Once the Bridge was up and running, our main focus, as directed by the neighborhood, was the children. We began offering after-school tutoring and homework assistance (for which we enlisted the aid of dozens of volunteers from several churches) along with regular children’s Bible studies. To that, we added adult Bible studies, clubs, gatherings for potluck meals, summer day camps, a neighborhood committee that meets with city officials and the police department to air its concerns, and more.

One of our adult programs for the past sixteen years has been a weekly Bible study for the men of the neighborhood. The men range in age from early forties to late eighties. Over time, the leadership of the study has been taken over by four of our neighbors. Each week, someone volunteers to prepare a meal for about twenty people (“Best $2 meal in town!”). We do not sing hymns, but everything else about this gathering is church—discussing God’s Word, “breaking bread” together, and sharing life as friends.

Most of these men have known each other for most of their lives. The older men reminisce about neighborly relationships and whole families that were the norm fifty years ago. They speak to the fact that since the 1970s, trusting relationships have steadily fallen within the neighborhood, while crime has gone up. They reflect on a neighborhood that has become more and more disconnected, both within and with respect to the larger community. Since 2000, about 66 percent of the neighborhood’s homes have become owned by outsiders, with renters only staying three to four years on average. “We Buy Homes” signs are plastered on every telephone pole.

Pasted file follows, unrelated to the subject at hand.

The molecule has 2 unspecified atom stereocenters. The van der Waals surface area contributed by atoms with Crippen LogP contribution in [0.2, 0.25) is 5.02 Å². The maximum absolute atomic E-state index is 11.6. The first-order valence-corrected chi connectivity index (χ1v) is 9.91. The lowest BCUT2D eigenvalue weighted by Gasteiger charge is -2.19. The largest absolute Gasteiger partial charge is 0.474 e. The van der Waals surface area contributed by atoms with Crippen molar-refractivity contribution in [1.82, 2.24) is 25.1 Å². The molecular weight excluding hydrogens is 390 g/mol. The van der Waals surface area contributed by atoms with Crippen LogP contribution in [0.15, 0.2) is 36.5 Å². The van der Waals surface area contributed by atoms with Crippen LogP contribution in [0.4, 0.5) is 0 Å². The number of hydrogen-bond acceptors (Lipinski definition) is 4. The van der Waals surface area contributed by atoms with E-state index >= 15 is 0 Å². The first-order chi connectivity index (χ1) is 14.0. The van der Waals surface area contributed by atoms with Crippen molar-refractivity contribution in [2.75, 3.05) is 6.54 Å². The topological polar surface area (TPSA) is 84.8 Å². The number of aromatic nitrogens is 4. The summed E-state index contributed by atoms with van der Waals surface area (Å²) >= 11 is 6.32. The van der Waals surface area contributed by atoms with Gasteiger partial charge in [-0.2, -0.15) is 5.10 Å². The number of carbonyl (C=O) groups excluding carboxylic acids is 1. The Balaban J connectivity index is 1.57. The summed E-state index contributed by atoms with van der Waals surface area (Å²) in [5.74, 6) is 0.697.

After a few years of ministry, we realized we needed to expand our capacity. Our 1500-square-foot house was just too small to hold fifty to sixty kids each day. Once we turned the issue over to the Holy Spirit, miracles began to occur. We found two acres available a couple of blocks from our rent house fronting on one of Lafayette’s main streets. A friend donated $170,000 to buy the land. After a year, we had raised about half a million dollars in our building fund, but we knew this would not be enough. Out of the blue, the city’s Community Development Department gave us $450,000—with no strings attached! We were able to build two 2500-square-foot classroom buildings with no debt.